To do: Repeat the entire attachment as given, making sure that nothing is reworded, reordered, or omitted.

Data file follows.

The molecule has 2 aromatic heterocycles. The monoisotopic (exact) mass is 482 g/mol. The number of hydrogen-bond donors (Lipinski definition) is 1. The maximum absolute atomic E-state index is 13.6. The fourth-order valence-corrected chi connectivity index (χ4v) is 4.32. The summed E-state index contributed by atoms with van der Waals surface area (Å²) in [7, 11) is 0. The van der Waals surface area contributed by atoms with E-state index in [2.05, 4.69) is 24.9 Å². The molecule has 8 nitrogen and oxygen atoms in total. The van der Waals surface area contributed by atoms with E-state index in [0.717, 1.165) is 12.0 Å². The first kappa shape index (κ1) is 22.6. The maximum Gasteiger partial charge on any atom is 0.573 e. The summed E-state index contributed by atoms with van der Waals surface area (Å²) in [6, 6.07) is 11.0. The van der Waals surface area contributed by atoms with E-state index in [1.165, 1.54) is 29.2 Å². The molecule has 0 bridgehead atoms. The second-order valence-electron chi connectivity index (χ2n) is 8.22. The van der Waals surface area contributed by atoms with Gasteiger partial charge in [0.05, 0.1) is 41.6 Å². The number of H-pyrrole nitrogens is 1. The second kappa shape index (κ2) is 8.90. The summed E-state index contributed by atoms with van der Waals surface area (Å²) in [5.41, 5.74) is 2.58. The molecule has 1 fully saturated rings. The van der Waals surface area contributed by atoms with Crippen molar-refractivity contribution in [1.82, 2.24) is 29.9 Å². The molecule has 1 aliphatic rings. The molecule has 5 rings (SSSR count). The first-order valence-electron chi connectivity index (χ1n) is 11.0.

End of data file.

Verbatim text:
The molecule has 2 aromatic heterocycles. The monoisotopic (exact) mass is 482 g/mol. The number of hydrogen-bond donors (Lipinski definition) is 1. The maximum absolute atomic E-state index is 13.6. The fourth-order valence-corrected chi connectivity index (χ4v) is 4.32. The summed E-state index contributed by atoms with van der Waals surface area (Å²) in [7, 11) is 0. The van der Waals surface area contributed by atoms with E-state index in [2.05, 4.69) is 24.9 Å². The molecule has 8 nitrogen and oxygen atoms in total. The van der Waals surface area contributed by atoms with E-state index in [0.717, 1.165) is 12.0 Å². The first kappa shape index (κ1) is 22.6. The maximum Gasteiger partial charge on any atom is 0.573 e. The summed E-state index contributed by atoms with van der Waals surface area (Å²) in [6, 6.07) is 11.0. The van der Waals surface area contributed by atoms with E-state index in [1.165, 1.54) is 29.2 Å². The molecule has 0 bridgehead atoms. The second-order valence-electron chi connectivity index (χ2n) is 8.22. The van der Waals surface area contributed by atoms with Gasteiger partial charge in [0.05, 0.1) is 41.6 Å². The number of H-pyrrole nitrogens is 1. The second kappa shape index (κ2) is 8.90. The summed E-state index contributed by atoms with van der Waals surface area (Å²) in [5.41, 5.74) is 2.58. The molecule has 1 fully saturated rings. The van der Waals surface area contributed by atoms with Crippen molar-refractivity contribution in [1.82, 2.24) is 29.9 Å². The molecule has 1 aliphatic rings. The molecule has 5 rings (SSSR count). The first-order valence-electron chi connectivity index (χ1n) is 11.0.